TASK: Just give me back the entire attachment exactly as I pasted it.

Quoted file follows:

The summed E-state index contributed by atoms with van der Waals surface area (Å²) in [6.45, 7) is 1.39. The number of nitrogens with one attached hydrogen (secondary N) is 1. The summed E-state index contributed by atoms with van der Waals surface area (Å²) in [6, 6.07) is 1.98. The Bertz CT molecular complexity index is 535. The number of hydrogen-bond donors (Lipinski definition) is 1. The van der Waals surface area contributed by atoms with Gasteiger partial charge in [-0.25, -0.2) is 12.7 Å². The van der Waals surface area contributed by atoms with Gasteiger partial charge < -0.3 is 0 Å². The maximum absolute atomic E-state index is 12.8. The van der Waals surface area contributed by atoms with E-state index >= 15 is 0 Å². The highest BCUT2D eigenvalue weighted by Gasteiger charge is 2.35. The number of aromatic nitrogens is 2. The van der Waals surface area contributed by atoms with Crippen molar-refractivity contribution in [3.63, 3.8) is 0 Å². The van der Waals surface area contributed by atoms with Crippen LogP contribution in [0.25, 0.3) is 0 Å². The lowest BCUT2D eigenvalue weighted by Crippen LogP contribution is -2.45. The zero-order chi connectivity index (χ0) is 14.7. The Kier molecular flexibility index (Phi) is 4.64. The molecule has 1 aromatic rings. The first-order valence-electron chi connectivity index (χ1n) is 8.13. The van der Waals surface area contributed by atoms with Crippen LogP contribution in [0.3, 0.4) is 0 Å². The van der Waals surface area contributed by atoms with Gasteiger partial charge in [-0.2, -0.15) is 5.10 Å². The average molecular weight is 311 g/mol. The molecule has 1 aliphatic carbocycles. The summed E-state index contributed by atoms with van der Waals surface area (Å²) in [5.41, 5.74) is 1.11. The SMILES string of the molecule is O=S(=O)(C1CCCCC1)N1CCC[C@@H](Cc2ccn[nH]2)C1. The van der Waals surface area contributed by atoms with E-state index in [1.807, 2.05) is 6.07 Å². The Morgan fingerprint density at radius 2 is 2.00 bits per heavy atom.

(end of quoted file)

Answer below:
The summed E-state index contributed by atoms with van der Waals surface area (Å²) in [6.45, 7) is 1.39. The number of nitrogens with one attached hydrogen (secondary N) is 1. The summed E-state index contributed by atoms with van der Waals surface area (Å²) in [6, 6.07) is 1.98. The Bertz CT molecular complexity index is 535. The number of hydrogen-bond donors (Lipinski definition) is 1. The van der Waals surface area contributed by atoms with Gasteiger partial charge in [-0.25, -0.2) is 12.7 Å². The van der Waals surface area contributed by atoms with Gasteiger partial charge < -0.3 is 0 Å². The maximum absolute atomic E-state index is 12.8. The van der Waals surface area contributed by atoms with E-state index >= 15 is 0 Å². The highest BCUT2D eigenvalue weighted by Gasteiger charge is 2.35. The number of aromatic nitrogens is 2. The van der Waals surface area contributed by atoms with Crippen molar-refractivity contribution in [3.63, 3.8) is 0 Å². The van der Waals surface area contributed by atoms with Crippen LogP contribution in [0.25, 0.3) is 0 Å². The lowest BCUT2D eigenvalue weighted by Crippen LogP contribution is -2.45. The zero-order chi connectivity index (χ0) is 14.7. The Kier molecular flexibility index (Phi) is 4.64. The molecule has 1 aromatic rings. The first-order valence-electron chi connectivity index (χ1n) is 8.13. The van der Waals surface area contributed by atoms with Crippen LogP contribution in [0.3, 0.4) is 0 Å². The van der Waals surface area contributed by atoms with Gasteiger partial charge in [-0.2, -0.15) is 5.10 Å². The average molecular weight is 311 g/mol. The molecule has 1 aliphatic carbocycles. The summed E-state index contributed by atoms with van der Waals surface area (Å²) in [5.41, 5.74) is 1.11. The SMILES string of the molecule is O=S(=O)(C1CCCCC1)N1CCC[C@@H](Cc2ccn[nH]2)C1. The van der Waals surface area contributed by atoms with E-state index in [1.807, 2.05) is 6.07 Å². The Morgan fingerprint density at radius 2 is 2.00 bits per heavy atom.